Once we adopted a suricat. It was someone else’s problem child. They had loved it as a needy young thing, but when it hit puberty and began to assert itself, the biting got out of control and he was dropped at our door. You see these enigmatic creatures on Nat Geo – they live in communities in the Kalahari and are entirely engaging. They are social animals too and we love to watch them integrate with each other. They are not meant to be alone. They get miserable and it stresses their hearts. But someone is breeding them and selling the babies as pets.

We called our guy Mafuta meaning Fat one.  He settled in here, bonded with me which was lovely, didn’t bite K much, or Rayson.  He had the entire garden to forage in and all the juicy crickets and scorpions he found there were his! So he began to grow in size, in the manner of many of our politicians.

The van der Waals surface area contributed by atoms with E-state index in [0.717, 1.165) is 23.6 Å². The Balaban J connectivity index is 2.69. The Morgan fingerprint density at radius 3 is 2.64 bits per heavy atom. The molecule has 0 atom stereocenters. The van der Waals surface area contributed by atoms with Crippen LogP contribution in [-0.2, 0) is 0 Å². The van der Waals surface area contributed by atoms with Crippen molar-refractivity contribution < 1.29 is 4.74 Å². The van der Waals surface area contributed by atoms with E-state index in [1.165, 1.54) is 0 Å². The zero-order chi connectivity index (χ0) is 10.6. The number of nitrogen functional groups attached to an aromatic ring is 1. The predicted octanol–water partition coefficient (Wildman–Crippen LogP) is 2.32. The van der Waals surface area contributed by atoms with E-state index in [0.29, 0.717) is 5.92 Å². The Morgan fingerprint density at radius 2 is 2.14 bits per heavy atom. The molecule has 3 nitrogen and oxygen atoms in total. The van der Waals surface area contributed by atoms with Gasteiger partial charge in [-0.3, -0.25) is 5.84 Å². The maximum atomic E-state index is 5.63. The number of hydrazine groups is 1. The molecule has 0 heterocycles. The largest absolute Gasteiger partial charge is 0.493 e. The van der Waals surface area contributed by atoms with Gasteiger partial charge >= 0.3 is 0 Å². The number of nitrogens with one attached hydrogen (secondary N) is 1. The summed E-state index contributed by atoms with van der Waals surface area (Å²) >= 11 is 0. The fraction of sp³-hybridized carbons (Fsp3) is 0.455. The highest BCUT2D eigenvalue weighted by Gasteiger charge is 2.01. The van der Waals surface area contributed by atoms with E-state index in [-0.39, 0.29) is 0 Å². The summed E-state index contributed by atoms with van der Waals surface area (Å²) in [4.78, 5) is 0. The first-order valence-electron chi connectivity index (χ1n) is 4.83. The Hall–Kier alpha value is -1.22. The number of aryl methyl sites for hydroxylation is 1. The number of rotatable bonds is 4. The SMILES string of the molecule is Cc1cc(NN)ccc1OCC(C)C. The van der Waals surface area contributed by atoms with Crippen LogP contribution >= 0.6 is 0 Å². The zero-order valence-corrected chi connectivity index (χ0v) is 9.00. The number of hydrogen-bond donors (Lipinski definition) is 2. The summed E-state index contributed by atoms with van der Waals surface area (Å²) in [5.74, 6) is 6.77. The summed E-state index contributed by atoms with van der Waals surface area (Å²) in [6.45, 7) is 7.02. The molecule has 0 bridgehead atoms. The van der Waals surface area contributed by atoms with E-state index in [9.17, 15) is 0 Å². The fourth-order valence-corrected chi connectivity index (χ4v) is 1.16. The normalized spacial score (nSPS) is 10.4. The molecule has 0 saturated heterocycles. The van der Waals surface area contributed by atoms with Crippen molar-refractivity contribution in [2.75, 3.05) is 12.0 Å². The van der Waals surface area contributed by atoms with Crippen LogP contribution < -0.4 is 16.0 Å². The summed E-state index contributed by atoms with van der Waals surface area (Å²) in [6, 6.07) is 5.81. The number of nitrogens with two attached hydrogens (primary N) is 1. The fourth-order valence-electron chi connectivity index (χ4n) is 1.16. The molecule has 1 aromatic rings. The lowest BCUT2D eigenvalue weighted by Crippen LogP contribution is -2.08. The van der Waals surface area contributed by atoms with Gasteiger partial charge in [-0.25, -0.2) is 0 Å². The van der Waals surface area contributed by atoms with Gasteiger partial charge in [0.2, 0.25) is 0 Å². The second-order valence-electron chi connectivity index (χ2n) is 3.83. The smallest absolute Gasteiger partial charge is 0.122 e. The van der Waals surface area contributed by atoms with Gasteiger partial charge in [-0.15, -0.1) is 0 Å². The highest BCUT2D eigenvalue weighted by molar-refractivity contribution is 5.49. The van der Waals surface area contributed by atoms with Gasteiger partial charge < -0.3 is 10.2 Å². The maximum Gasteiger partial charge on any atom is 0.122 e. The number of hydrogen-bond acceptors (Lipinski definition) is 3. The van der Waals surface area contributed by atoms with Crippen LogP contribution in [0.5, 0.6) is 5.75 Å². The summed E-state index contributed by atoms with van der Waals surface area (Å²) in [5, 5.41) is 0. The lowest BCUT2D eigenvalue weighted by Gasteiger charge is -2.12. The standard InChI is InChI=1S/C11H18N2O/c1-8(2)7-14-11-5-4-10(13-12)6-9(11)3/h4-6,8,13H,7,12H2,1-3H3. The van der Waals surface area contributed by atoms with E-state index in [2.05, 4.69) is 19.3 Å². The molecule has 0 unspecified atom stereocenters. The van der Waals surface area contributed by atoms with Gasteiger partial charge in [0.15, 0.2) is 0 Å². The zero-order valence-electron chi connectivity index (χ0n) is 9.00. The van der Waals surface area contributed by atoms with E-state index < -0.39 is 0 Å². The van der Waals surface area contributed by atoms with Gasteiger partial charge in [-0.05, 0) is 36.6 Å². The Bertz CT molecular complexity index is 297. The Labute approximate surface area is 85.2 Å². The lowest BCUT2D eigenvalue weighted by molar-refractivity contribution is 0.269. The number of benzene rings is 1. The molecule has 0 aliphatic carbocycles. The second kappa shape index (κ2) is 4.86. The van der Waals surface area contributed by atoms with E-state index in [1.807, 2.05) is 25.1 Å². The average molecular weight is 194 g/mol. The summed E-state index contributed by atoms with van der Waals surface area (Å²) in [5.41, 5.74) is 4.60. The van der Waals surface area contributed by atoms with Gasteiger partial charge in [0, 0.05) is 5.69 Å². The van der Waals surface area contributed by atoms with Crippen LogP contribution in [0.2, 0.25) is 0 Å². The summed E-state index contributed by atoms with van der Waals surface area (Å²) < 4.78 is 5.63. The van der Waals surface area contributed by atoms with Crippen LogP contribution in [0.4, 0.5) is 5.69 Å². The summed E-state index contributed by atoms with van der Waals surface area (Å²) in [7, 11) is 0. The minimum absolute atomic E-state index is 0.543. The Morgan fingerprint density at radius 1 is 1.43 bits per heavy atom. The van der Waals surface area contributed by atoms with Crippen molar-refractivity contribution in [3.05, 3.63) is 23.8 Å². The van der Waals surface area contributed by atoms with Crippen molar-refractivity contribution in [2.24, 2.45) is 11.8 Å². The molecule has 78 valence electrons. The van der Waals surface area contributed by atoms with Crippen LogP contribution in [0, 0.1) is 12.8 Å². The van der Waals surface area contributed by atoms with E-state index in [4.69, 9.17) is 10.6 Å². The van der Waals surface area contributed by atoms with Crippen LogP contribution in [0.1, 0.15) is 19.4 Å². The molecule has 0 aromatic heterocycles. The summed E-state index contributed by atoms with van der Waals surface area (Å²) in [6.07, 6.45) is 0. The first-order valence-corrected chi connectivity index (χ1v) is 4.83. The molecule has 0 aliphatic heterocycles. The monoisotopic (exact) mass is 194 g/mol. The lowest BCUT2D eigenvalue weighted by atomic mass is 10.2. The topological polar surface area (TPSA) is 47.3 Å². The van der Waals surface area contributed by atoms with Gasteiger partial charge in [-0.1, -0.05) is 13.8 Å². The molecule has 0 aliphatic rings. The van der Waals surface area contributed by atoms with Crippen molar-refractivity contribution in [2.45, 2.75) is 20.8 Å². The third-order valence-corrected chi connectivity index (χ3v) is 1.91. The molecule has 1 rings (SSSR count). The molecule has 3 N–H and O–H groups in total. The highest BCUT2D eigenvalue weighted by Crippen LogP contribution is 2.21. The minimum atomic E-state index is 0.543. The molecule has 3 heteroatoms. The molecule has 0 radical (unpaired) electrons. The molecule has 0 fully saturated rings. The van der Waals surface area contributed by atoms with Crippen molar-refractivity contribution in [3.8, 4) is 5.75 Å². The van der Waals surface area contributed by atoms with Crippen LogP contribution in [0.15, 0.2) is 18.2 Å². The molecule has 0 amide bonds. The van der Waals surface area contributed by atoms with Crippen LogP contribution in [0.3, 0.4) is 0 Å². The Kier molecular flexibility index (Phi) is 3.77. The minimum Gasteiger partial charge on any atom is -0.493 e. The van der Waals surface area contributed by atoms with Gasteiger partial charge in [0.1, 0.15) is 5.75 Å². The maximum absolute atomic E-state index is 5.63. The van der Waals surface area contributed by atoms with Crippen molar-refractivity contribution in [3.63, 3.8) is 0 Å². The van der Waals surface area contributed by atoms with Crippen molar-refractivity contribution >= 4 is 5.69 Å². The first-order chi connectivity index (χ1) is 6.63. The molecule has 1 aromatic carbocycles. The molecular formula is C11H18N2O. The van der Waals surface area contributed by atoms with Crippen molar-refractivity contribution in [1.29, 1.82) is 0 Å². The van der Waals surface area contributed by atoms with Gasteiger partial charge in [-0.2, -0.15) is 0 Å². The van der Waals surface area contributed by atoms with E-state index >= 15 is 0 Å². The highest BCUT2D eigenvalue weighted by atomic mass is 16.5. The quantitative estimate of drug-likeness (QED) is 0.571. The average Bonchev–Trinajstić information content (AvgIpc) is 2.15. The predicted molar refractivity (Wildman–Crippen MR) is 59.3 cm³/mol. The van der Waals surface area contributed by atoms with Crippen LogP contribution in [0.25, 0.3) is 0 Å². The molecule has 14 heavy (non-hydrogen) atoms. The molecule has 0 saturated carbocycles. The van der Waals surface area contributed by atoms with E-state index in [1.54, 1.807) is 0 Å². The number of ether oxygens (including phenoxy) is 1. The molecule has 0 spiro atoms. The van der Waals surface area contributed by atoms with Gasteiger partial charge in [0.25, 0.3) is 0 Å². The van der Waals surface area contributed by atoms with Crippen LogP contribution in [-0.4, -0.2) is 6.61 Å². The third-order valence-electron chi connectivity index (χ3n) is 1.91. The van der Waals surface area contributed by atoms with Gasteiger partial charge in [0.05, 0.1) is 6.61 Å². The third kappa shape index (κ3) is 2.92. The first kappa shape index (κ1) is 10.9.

Initially he slept in my bed. It was endearing the way he clung onto my ankle deep under the duvet and slept there.  But as it became his territory, he began to urinate in the bed at night leaving a particularly strong musky smell.  Finally we had to draw the line. Hugging during the day was fine, but at night he had to stay in the kitchen. It was a heartbreaker. He would come throughout the night and scratch at our door, then go back to sleep alone in the back of the fridge (there is a cosy space there).

I could talk about Mafuta all day – the fun stories and times we had with him. How much he taught us.  But what I mean to say is that a suricat is not meant to live alone, they need community and contact.  People are the same. So no matter how much you ‘bah humbug’ about the festive season it can heighten a sense of loneliness – which is part of the human condition.

One thing I love about this season, is hearing from friends and distant relations, that I would surely have lost contact with in the mists of time were it not for this annual